Here is the problem:

Let P sub 0, ....., P sub n-1 be n equally spaced points on the unit circle. Compute the product of the distances from P sub 0 (naught) to all the remaining points.

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- April 6th 2007, 11:49 AMchadlyterProducts of the unit circle
Here is the problem:

Let P sub 0, ....., P sub n-1 be n equally spaced points on the unit circle. Compute the product of the distances from P sub 0 (naught) to all the remaining points. - April 6th 2007, 12:31 PMThePerfectHacker
- April 6th 2007, 12:42 PMPlato
This is my understanding.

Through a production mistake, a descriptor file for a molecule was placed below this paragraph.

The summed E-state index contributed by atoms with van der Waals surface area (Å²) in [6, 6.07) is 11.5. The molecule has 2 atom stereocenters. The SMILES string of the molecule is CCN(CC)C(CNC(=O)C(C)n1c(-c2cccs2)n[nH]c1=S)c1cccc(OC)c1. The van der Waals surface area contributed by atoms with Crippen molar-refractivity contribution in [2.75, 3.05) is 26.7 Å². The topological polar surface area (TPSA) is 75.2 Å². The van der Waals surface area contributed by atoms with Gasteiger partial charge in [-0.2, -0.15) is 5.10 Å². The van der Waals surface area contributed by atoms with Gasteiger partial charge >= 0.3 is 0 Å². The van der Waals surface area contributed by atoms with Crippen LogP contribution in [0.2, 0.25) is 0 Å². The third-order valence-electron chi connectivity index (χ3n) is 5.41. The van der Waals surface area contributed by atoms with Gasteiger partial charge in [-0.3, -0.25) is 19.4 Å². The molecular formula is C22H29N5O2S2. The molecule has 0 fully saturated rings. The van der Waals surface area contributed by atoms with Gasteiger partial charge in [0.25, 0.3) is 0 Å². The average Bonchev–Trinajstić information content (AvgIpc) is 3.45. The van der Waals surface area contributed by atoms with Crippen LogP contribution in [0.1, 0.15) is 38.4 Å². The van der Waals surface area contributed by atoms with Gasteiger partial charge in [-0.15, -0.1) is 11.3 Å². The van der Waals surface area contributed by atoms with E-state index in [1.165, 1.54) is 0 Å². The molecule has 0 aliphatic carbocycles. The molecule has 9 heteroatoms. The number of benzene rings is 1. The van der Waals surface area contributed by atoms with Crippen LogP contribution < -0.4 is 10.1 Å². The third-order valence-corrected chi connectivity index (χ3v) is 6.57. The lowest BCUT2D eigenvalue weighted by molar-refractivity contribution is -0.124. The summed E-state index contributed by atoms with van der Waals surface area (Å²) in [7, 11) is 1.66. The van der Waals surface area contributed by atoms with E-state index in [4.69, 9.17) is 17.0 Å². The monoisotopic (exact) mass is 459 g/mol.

http://img66.imageshack.us/img66/7773/rootsumpx7.gif - April 6th 2007, 02:35 PMThePerfectHacker
- April 6th 2007, 03:43 PMPlato
- April 8th 2007, 08:51 AMThePerfectHacker
- April 8th 2007, 09:53 AMThePerfectHacker
I am going in unit circles (get the pun) with this problem.

But I managed to make this problem more complicated than it should be. Instead of working with cyclotonomic polynomials, as I should have. I reduced the problem to trigonometry which makes it more difficult.

I am sure you know what I am about to say but let me just post it.

A**cyclotonomic polynomial**is,

\Phi_n(z) = 1+z+z^2+...+z^n

We can factor them as,

(z-z_1)(z-z_2)+...+(z-_n)

Where,

z_1,z_2,...,z_n

Are points on the regular (n+1)-gon inscribed in the unit circle in the complex plane (except unity).

Basically, I am saying this is the cyclotonomic polynomial of degree n evaluated at 1.